Academic journal article Vanderbilt Law Review

Individualized Justice in Disputes over Dead Bodies

Academic journal article Vanderbilt Law Review

Individualized Justice in Disputes over Dead Bodies

Article excerpt

Trusts and estates scholars have challenged the outdated family paradigm of inheritance law. They have shown that the inheritance system's bias in favor of the "traditional" family excludes members of today's families, rewards the unworthy, ignores the meritorious and needy, and denies decedents control over distribution of their own property. Yet, those same scholars have rejected the approach that would best address the injustices of this paradigm: an equitable, individualized scheme that would transcend the family paradigm and base inheritance rights on the particular decedent's intent and actual relationships with survivors. The dominant view holds that fixed rules of inheritance based on family relationships are essential to avoid excessive administrative costs, inefficiency, and uncertainty in distribution of estates.

This Article challenges the dominant view. It demonstrates that in resolving disputes over dead bodies courts have a long tradition of applying the very scheme that scholars have rejected. Courts have abandoned the fixed rules of the family paradigm to dispense individualized justice. The Article concludes that inheritance reformers should draw on this historical precedent to develop more flexible, individualized, and family-neutral approaches for dispositions of decedents' assets as well as remains.

I. Introduction

In February 2007, the world had a ringside seat to a truly macabre fight. Under the glare of television cameras, Anna Nicole Smith's nearest but not dearest1 battled in a Florida probate court over custody of her body.2 The parties agreed on only one point: "Anna Nicole Smith's appearance was a paramount issue to her."3 Yet, those same parties denied Anna Nicole after death the beauty she prized during life. Because of their protracted legal wrangling, Anna Nicole went to her grave a decomposed corpse in a closed casket.4

Anna Nicole Smith's tragic fate is by no means unique. For nearly three months, the body of the self-styled "Godfather of Soul,"5 James Brown, lay refrigerated in a secret location while his children, disputed wife,6 and executors fought over his final resting place.7 Evangelist Billy Graham and his wife, Ruth, had an even more unfortunate experience. Unlike Anna Nicole Smith and James Brown, the Grahams were still alive when their children engaged in "a struggle worthy of the Old Testament"8 over where to bury the elderly couple.9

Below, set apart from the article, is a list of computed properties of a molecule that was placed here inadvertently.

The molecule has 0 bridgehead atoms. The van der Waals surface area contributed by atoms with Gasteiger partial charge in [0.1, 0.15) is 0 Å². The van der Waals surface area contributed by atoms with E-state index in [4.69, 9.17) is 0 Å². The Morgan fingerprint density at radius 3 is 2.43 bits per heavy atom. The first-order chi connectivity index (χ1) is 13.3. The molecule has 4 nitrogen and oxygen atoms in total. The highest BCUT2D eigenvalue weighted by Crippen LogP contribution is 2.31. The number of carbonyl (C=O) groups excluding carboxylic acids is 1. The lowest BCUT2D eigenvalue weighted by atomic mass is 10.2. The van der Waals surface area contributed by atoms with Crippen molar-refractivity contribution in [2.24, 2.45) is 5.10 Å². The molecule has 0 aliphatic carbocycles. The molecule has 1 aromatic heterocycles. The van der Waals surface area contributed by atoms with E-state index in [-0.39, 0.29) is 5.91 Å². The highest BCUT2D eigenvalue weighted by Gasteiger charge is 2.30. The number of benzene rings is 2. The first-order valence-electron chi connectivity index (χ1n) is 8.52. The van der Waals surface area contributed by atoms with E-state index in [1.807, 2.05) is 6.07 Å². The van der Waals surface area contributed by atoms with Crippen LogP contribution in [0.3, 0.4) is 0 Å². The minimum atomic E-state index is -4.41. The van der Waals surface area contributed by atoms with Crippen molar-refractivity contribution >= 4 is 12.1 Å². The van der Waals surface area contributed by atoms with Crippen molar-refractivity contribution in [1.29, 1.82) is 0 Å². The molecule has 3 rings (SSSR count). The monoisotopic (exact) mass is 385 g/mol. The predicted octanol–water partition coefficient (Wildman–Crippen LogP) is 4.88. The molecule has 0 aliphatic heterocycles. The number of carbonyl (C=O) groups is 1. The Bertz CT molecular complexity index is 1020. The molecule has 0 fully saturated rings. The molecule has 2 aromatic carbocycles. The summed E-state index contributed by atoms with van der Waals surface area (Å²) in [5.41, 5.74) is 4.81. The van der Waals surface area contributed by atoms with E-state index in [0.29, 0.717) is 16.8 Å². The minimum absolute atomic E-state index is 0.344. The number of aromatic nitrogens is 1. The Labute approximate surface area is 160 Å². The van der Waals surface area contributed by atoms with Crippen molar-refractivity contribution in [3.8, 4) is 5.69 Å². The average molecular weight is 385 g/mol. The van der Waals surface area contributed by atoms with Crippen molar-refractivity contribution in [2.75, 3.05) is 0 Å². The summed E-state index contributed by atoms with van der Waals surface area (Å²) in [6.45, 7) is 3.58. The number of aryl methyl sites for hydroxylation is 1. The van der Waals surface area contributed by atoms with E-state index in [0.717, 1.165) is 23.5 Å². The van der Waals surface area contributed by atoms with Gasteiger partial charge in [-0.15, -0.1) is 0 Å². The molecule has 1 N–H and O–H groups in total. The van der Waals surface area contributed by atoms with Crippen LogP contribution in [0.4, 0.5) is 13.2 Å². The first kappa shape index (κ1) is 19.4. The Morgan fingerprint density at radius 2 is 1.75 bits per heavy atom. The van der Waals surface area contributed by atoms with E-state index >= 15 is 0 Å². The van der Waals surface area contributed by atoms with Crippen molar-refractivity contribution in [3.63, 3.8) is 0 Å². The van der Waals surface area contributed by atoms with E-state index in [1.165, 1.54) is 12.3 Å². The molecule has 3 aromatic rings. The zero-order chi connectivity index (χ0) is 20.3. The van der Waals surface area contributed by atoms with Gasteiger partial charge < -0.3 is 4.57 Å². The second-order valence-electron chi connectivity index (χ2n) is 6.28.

Red Sox legend Ted Williams suffered the ultimate indignity. After a family feud over his body,10 the once "Splendid Splinter" became a frozen, cracked head in an Arizona cryonics laboratory.11 With a greasy scrap of paper12 and a blind faith in the "miracles" of modern medicine,13 John Henry Williams consigned his father to the ranks of the living dead. Today, a great American hero is literally and figuratively suspended14 between life and death and "may never rest in peace."15

Disputes among a decedent's survivors are all too familiar to trusts and estates scholars and practitioners. Case reporters, textbooks, journals, tabloids, and websites regularly feature contentious and often bitter litigation over decedents' estates.16 These disputes have exposed a major challenge facing inheritance law today: adapting to the changing American "family." As a vast scholarly literature has documented,17 inheritance law continues to privilege membership in a "traditional" family that "fewer and fewer Americans experience as reality."18

In earlier work, I identified the human costs of an inheritance system that prizes family status above need, merit, and support.19 I looked abroad to foreign models, especially China's distinctive approach to inheritance, as inspiration for reform of American inheritance law.20 Based on my comparative study, I concluded that reformers should look beyond what I called the "family paradigm of inheritance law"21 to consider more flexible schemes that would base inheritance rights on survivors' actual relationships with decedents rather than formal familial ties. …

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